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There are several ways to do burn down charts in Scrum.

Some people suggest using the story points of unfinished stories left as your burn down charts in Scrum.

Pro: Only finished stories lower the chart

Contra: Chart doesn't move down in the beginning and then rapidly falls off

Others suggest to use the number of tasks left

Pro: Chart will move down, you can see if it is above the finishing line

Contra: You could move down to say 10 tasks left (hard tasks) in the end, and still have not one story finished. You've failed because only finished strories are good for your product owner.

Is the solution to have both a points-of-not-finished-stories and a not-finished-task chart?

Stephan

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9 Answers 9

We are using remainig time for sprint burndown - teams can see progress every day. If there are flat parts, than they really occured.

In the release burndown we are using story points. Release planning is more about he feature completness, the time is tracked on the sprint level. Product owner is interested in completed stories.

Number of tasks is useless. This number can be changed every day, especially if you give a "freedom" to developers. They can split the task to smaller part without the change of the total time. Such statistic is useless. What is it indicating? Does it affect the goal of the sprint?

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we also track remaining time (in hours). Each story is broken down into tasks which are (ideally) smaller than 16 hours. –  M4N Jan 3 '09 at 19:31
    
Read more about different burn down charts situations at scrumdesk.com/is-it-your-burn-down-chart –  Dusan Kocurek Nov 24 '11 at 10:41

In my opinion, tracking tasks is a rather suboptimal approach to tracking. In my experience, a story seldom really is the sum of its tasks - and often, while implementing a story, I find that the task breakdown was suboptimal, anyway.

And, while I find value in brainstorming tasks while estimating a story, I prefer to have stories that are small enough that there is no urge to track them at all. In fact, getting credit for tasks finished is highly misleading, as having even half of all identified tasks finished still isn't any guarantee that the Sprint will deliver any value at all. And that's what the stakeholders are interested in in the end: how much of the projected value will be actually delivered?

So, tracking stories and working on further breaking down stories both gives more accurate feedback and reduces the risk of no value delivery.

Actually, when working with small stories, I don't see much value in Sprint burn down charts at all - just watching stories on the wall of cards move from "to do" to "in progress" to "done" should give you all the information you need. A Release burn down, though, that can be quite valuable, in my experience.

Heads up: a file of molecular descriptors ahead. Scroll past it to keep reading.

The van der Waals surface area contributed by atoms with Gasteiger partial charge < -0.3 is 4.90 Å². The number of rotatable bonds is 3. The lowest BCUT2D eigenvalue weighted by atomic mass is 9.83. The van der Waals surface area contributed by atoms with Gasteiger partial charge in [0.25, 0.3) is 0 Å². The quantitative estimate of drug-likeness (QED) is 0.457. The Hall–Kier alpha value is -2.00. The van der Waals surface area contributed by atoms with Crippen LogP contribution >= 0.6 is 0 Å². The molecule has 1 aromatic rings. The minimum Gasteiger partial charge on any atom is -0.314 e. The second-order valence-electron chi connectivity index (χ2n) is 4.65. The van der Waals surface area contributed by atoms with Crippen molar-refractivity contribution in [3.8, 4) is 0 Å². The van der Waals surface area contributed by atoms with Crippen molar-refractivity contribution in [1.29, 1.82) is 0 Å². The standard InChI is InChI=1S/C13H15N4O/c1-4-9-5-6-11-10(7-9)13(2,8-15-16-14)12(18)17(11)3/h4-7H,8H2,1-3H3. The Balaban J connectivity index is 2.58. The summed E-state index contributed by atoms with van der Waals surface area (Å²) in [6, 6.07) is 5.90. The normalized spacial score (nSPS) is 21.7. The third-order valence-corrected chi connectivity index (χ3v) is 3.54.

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+1 Tracking hours is waste. All that matters are stories completed. If you haven't burned down a story, you haven't really added any business value. –  DancesWithBamboo Mar 5 '09 at 6:15

We usually need to track hours (estimate vs actual vs estimate to complete) against stories for the clients who asked for them. This allows us to do a few things:

  1. Track progress for that client's needs so their project manager has some insight into what is happening.
  2. Review estimates against actual work required in order to improve our estimating ability.
  3. Bill clients for time actually spent in case it is part of an hourly rate job.
  4. Give developers feedback about their progress so they can manage distractions appropriately.

We also track completed stories for our own burndown, but as has been pointed out this can lead to a plateau effect at the start of the sprint that serves to tell us very little useful info (other than that we're not doing enough in parallel).

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we also track remaining time (in hours). Each story is broken down into tasks which are (ideally) smaller than 16 hours. –  M4N Jan 3 '09 at 19:31

Burndowns (or even "burn ups") should only indicate work remaining.

If you've half done a story you can't ship it, and it doesn't count. If you end the spring with a story half-done - tasks that were done in it don't count if you're measuring velocity.